Although you would never know it from looking at the Dow Jones Industrial Average (DJIA), the last few months have presented the most difficult market environment that many traders have ever encountered.
There are three aspects to this situation. First is that the stocks most traders favor have collapsed. Late last year and early this year, traders experienced a fantastic environment in which stock picking and aggressive trading of secondary stocks were greatly rewarded. Sectors such as high-beta growth, special purpose acquisition companies (SPACs), electric vehicles, solar energy, lithium, biotechnology and gambling and gaming were producing great momentum.
In mid-February this speculative action came to an end, and many stocks have been trending down and have fallen into a bear market since then. Two easy ways to see how bad it has been for much of the market are the ARK Innovation ETF (ARKK) and the iShares Nasdaq Biotechnology Index Fund ETF (IBB) . Those charts represent what most traders have been dealing with recently.
That action is not unusual. It is a normal corrective cycle, but what has made it far more difficult is that strength in the major indices created an expectation that the secondary names would bounce back quickly. However, liquidity has continued to flow into names that are typically favored by big funds and buy-and-hold investors. Those big-cap names keep driving the DJIA and S&P 500 to new all-time highs while other areas of the market continue to drop.
Casual market observers will have no idea how poor the trading action has been under the surface. The thing they don't recognize is that individual traders simply don't tend to focus on the sorts of names that are pushing the indices to new highs. Very few traders even look at stocks such as Honeywell (HON) or Dow Inc. (DOW) .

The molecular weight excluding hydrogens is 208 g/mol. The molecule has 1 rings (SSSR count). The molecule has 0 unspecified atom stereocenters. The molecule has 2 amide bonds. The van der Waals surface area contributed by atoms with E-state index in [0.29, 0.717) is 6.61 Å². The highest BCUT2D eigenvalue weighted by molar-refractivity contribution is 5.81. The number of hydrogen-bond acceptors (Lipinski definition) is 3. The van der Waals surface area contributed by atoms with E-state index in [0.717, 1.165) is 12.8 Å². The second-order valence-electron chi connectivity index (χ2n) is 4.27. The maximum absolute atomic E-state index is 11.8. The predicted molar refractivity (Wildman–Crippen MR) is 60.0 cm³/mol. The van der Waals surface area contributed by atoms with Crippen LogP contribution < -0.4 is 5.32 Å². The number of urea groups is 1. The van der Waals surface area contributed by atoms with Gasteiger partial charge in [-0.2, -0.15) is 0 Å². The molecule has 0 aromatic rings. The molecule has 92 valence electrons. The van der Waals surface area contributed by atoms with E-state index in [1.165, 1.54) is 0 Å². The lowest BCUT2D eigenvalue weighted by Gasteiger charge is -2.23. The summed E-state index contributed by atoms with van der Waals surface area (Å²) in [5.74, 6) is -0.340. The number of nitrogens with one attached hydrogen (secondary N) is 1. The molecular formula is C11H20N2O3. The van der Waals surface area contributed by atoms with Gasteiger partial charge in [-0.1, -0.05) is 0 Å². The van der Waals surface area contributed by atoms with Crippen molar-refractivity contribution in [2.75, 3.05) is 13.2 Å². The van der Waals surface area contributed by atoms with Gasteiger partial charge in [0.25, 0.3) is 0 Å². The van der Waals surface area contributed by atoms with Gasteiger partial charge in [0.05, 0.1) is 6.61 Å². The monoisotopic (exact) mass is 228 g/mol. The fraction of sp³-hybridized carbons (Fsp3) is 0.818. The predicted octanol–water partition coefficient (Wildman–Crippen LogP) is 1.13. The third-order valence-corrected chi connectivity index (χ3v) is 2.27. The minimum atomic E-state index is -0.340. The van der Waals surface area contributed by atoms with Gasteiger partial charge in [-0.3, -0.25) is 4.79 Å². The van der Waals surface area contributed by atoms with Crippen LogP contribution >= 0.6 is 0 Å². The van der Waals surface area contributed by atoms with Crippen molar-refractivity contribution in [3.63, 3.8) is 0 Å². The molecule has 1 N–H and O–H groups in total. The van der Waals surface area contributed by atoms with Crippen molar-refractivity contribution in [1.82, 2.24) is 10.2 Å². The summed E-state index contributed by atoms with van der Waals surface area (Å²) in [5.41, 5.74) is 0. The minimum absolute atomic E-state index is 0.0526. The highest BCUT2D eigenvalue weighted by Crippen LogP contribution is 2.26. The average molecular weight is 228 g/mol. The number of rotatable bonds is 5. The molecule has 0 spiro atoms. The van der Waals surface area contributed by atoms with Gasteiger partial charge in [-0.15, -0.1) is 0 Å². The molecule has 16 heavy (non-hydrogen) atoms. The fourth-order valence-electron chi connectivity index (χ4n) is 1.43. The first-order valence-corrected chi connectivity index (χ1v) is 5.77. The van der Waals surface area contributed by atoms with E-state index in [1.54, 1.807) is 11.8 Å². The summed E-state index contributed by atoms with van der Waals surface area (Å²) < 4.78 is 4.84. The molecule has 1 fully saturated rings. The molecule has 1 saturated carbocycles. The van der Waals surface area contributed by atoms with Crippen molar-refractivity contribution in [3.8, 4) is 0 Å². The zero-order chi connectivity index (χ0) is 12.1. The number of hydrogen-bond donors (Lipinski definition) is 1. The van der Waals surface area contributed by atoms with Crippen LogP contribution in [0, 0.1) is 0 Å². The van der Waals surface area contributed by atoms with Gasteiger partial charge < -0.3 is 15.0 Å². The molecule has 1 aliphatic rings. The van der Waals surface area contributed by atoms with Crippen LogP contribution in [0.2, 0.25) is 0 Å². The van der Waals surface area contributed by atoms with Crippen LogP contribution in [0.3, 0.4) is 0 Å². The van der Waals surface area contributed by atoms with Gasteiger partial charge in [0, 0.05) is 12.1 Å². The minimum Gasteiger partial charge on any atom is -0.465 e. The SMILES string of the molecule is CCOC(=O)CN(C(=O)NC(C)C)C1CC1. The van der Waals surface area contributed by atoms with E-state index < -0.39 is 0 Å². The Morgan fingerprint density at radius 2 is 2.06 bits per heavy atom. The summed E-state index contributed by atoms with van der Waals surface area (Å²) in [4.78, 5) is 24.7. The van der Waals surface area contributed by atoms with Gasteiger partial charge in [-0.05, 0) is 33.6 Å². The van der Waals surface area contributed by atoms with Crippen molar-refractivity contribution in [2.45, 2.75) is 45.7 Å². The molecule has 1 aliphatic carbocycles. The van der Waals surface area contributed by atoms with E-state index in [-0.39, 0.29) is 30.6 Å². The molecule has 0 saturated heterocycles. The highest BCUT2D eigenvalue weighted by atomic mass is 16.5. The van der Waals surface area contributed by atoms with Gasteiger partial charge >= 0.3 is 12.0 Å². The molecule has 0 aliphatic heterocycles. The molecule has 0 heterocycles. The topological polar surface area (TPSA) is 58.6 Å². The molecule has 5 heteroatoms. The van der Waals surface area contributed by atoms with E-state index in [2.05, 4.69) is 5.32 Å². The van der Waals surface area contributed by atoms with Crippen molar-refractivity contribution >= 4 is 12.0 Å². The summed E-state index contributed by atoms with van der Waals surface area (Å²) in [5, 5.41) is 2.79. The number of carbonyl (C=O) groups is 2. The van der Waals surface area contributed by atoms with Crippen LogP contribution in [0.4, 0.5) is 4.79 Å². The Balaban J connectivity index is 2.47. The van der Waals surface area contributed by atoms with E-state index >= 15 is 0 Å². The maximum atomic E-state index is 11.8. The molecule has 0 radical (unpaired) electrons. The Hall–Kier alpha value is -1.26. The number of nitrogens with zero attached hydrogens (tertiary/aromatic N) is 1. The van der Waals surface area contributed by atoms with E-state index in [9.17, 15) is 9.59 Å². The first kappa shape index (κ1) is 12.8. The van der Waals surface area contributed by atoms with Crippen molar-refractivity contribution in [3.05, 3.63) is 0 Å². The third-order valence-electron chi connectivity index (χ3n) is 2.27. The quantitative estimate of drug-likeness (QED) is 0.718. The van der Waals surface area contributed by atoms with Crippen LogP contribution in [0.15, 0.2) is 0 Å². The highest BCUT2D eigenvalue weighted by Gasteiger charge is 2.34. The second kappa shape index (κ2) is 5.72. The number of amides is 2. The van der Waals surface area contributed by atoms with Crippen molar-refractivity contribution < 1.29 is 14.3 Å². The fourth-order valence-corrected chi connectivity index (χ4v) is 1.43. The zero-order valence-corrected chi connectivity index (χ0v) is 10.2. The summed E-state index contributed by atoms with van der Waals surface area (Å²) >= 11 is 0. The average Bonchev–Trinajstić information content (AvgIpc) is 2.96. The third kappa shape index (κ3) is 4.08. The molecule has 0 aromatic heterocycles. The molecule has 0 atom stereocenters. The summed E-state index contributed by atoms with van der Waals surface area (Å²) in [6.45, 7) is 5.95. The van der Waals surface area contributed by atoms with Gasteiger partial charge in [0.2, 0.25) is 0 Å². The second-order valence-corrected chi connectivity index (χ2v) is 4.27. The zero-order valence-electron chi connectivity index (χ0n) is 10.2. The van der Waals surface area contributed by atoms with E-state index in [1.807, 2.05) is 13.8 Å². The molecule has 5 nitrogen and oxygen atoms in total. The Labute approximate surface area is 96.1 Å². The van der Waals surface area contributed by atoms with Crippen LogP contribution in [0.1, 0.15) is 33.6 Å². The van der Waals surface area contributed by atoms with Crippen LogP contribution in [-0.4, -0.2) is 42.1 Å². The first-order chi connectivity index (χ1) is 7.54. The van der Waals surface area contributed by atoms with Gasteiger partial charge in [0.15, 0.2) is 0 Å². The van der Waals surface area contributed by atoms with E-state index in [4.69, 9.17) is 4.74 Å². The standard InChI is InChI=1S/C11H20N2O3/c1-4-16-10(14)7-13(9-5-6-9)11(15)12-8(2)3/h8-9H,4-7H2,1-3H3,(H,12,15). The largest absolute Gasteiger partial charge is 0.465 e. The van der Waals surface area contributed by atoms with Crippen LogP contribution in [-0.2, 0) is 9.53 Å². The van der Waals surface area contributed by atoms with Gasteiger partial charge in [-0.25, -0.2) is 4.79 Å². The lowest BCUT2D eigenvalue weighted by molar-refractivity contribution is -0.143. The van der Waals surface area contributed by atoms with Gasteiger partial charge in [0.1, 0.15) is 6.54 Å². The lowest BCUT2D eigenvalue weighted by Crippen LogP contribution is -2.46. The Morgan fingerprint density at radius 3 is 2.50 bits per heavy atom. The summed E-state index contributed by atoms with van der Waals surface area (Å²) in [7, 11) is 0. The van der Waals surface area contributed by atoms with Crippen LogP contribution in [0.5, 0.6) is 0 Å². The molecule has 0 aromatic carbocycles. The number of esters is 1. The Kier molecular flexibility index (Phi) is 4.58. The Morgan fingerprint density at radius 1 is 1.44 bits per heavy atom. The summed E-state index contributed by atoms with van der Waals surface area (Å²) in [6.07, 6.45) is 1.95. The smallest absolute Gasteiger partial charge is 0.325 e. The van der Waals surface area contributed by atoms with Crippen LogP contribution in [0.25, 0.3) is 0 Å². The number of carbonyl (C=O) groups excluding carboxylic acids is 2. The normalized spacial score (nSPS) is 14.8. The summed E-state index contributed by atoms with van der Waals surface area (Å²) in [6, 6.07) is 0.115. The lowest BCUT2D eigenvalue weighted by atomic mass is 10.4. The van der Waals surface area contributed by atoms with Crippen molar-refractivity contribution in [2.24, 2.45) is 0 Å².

The third aspect of the difficult trading environment is that fundamentals, valuations and good stories don't matter for the stocks that are under extreme pressure. That is pretty typical of bear market action, but in contrast there are some parts of the market at the other end of the spectrum. Stocks with little growth are being rewarded with exceptional multiples primarily because they are in value sectors that are seeing inflows.
It is tough out there for traders and even tougher because it is not at all evident in the indices.
So what do we do? First, we have to recognize what is going on. The stocks that most traders favor are not working, so it is important to not force trades and to wait for conditions to change.
Do we start chasing value stocks and other names that are seeing relative strength? That may work for some, but typically traders do not do well when they try to radically change their trading style. It is important to look at those stocks that are working best and look for setups within that universe, but trying to reinvent yourself as a long-term, buy-and-hold value investor is going to be a very difficult process.
We have a gap-up open at hand here on Friday morning as the senior indices build on Thursday's bounce, but it was a miserable day again for growth and many speculative small-caps. Many stocks are grossly oversold, but that doesn't mean they are going to produce sustained bounces.
Stay patient and embrace the fact that this is one of the toughest trading markets you will ever experience.